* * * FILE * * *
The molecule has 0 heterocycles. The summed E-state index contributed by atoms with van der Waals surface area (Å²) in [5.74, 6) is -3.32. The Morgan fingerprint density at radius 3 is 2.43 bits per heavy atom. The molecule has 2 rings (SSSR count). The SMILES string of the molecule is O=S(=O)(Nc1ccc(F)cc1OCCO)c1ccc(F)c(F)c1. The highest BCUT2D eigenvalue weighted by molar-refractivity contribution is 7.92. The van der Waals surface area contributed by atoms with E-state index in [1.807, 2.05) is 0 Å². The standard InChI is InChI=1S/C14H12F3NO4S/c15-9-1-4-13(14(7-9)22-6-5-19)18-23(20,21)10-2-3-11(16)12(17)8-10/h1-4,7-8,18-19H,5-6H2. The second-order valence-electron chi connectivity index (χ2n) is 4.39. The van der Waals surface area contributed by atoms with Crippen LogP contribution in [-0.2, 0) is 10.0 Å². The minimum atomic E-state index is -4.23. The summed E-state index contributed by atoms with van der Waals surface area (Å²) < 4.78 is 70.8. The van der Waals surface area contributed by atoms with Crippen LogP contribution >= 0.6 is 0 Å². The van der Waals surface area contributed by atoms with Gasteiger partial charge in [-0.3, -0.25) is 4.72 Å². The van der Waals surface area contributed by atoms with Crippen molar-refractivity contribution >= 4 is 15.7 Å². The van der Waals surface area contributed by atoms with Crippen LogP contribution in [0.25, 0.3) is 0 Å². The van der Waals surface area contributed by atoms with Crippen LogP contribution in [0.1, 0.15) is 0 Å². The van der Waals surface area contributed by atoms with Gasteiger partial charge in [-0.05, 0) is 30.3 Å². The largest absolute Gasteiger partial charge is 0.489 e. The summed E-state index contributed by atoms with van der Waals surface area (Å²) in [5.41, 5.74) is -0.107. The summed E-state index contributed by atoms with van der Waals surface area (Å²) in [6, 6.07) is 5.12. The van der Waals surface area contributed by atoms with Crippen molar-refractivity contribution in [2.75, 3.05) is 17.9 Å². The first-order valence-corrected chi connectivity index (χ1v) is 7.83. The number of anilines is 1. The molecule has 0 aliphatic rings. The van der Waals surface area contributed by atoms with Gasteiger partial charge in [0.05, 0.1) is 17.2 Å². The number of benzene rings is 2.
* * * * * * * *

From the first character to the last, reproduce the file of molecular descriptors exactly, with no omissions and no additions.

The molecule has 0 heterocycles. The summed E-state index contributed by atoms with van der Waals surface area (Å²) in [5.74, 6) is -3.32. The Morgan fingerprint density at radius 3 is 2.43 bits per heavy atom. The molecule has 2 rings (SSSR count). The SMILES string of the molecule is O=S(=O)(Nc1ccc(F)cc1OCCO)c1ccc(F)c(F)c1. The highest BCUT2D eigenvalue weighted by molar-refractivity contribution is 7.92. The van der Waals surface area contributed by atoms with E-state index in [1.807, 2.05) is 0 Å². The standard InChI is InChI=1S/C14H12F3NO4S/c15-9-1-4-13(14(7-9)22-6-5-19)18-23(20,21)10-2-3-11(16)12(17)8-10/h1-4,7-8,18-19H,5-6H2. The second-order valence-electron chi connectivity index (χ2n) is 4.39. The van der Waals surface area contributed by atoms with Crippen LogP contribution in [-0.2, 0) is 10.0 Å². The minimum atomic E-state index is -4.23. The summed E-state index contributed by atoms with van der Waals surface area (Å²) < 4.78 is 70.8. The van der Waals surface area contributed by atoms with Crippen LogP contribution >= 0.6 is 0 Å². The van der Waals surface area contributed by atoms with Gasteiger partial charge in [-0.3, -0.25) is 4.72 Å². The van der Waals surface area contributed by atoms with Crippen molar-refractivity contribution >= 4 is 15.7 Å². The van der Waals surface area contributed by atoms with Crippen LogP contribution in [0.25, 0.3) is 0 Å². The van der Waals surface area contributed by atoms with Crippen LogP contribution in [0.1, 0.15) is 0 Å². The van der Waals surface area contributed by atoms with Gasteiger partial charge in [-0.05, 0) is 30.3 Å². The largest absolute Gasteiger partial charge is 0.489 e. The summed E-state index contributed by atoms with van der Waals surface area (Å²) in [5.41, 5.74) is -0.107. The summed E-state index contributed by atoms with van der Waals surface area (Å²) in [6, 6.07) is 5.12. The van der Waals surface area contributed by atoms with Crippen molar-refractivity contribution in [2.75, 3.05) is 17.9 Å². The first-order valence-corrected chi connectivity index (χ1v) is 7.83. The number of anilines is 1. The molecule has 0 aliphatic rings. The van der Waals surface area contributed by atoms with Gasteiger partial charge in [0.05, 0.1) is 17.2 Å². The number of benzene rings is 2.